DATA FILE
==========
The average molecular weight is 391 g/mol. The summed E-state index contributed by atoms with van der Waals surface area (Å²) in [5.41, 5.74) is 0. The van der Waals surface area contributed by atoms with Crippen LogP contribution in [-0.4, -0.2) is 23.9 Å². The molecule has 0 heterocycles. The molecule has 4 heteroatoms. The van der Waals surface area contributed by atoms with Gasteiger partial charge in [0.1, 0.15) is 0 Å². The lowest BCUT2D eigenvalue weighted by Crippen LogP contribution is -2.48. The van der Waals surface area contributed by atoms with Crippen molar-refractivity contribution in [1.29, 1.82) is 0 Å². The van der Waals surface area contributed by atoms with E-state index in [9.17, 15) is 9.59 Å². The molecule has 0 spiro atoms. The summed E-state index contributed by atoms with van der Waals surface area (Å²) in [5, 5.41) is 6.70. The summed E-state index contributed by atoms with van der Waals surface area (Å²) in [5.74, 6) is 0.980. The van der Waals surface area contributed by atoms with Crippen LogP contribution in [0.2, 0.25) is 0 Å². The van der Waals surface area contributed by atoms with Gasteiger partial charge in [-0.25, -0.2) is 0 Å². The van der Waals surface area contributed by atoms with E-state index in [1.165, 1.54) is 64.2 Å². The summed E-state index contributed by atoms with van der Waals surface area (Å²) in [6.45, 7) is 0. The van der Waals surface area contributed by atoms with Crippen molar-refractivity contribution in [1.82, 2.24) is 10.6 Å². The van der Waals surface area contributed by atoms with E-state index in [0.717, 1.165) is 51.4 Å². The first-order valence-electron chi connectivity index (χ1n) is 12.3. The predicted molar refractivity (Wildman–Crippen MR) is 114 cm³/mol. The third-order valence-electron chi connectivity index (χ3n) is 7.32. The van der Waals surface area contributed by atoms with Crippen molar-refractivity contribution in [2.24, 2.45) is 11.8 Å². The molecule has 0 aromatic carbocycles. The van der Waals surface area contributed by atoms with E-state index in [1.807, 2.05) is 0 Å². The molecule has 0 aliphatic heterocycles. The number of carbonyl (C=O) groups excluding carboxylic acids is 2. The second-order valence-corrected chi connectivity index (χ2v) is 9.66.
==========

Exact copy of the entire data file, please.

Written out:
The average molecular weight is 391 g/mol. The summed E-state index contributed by atoms with van der Waals surface area (Å²) in [5.41, 5.74) is 0. The van der Waals surface area contributed by atoms with Crippen LogP contribution in [-0.4, -0.2) is 23.9 Å². The molecule has 0 heterocycles. The molecule has 4 heteroatoms. The van der Waals surface area contributed by atoms with Gasteiger partial charge in [0.1, 0.15) is 0 Å². The lowest BCUT2D eigenvalue weighted by Crippen LogP contribution is -2.48. The van der Waals surface area contributed by atoms with Crippen molar-refractivity contribution in [1.29, 1.82) is 0 Å². The van der Waals surface area contributed by atoms with E-state index in [9.17, 15) is 9.59 Å². The molecule has 0 spiro atoms. The summed E-state index contributed by atoms with van der Waals surface area (Å²) in [5, 5.41) is 6.70. The summed E-state index contributed by atoms with van der Waals surface area (Å²) in [5.74, 6) is 0.980. The van der Waals surface area contributed by atoms with Crippen LogP contribution in [0.2, 0.25) is 0 Å². The van der Waals surface area contributed by atoms with Gasteiger partial charge in [-0.25, -0.2) is 0 Å². The van der Waals surface area contributed by atoms with E-state index in [1.165, 1.54) is 64.2 Å². The summed E-state index contributed by atoms with van der Waals surface area (Å²) in [6.45, 7) is 0. The van der Waals surface area contributed by atoms with Crippen molar-refractivity contribution in [1.82, 2.24) is 10.6 Å². The van der Waals surface area contributed by atoms with E-state index in [0.717, 1.165) is 51.4 Å². The first-order valence-electron chi connectivity index (χ1n) is 12.3. The predicted molar refractivity (Wildman–Crippen MR) is 114 cm³/mol. The third-order valence-electron chi connectivity index (χ3n) is 7.32. The van der Waals surface area contributed by atoms with Crippen molar-refractivity contribution in [2.24, 2.45) is 11.8 Å². The molecule has 0 aromatic carbocycles. The van der Waals surface area contributed by atoms with E-state index in [1.807, 2.05) is 0 Å². The molecule has 0 aliphatic heterocycles. The number of carbonyl (C=O) groups excluding carboxylic acids is 2. The second-order valence-corrected chi connectivity index (χ2v) is 9.66.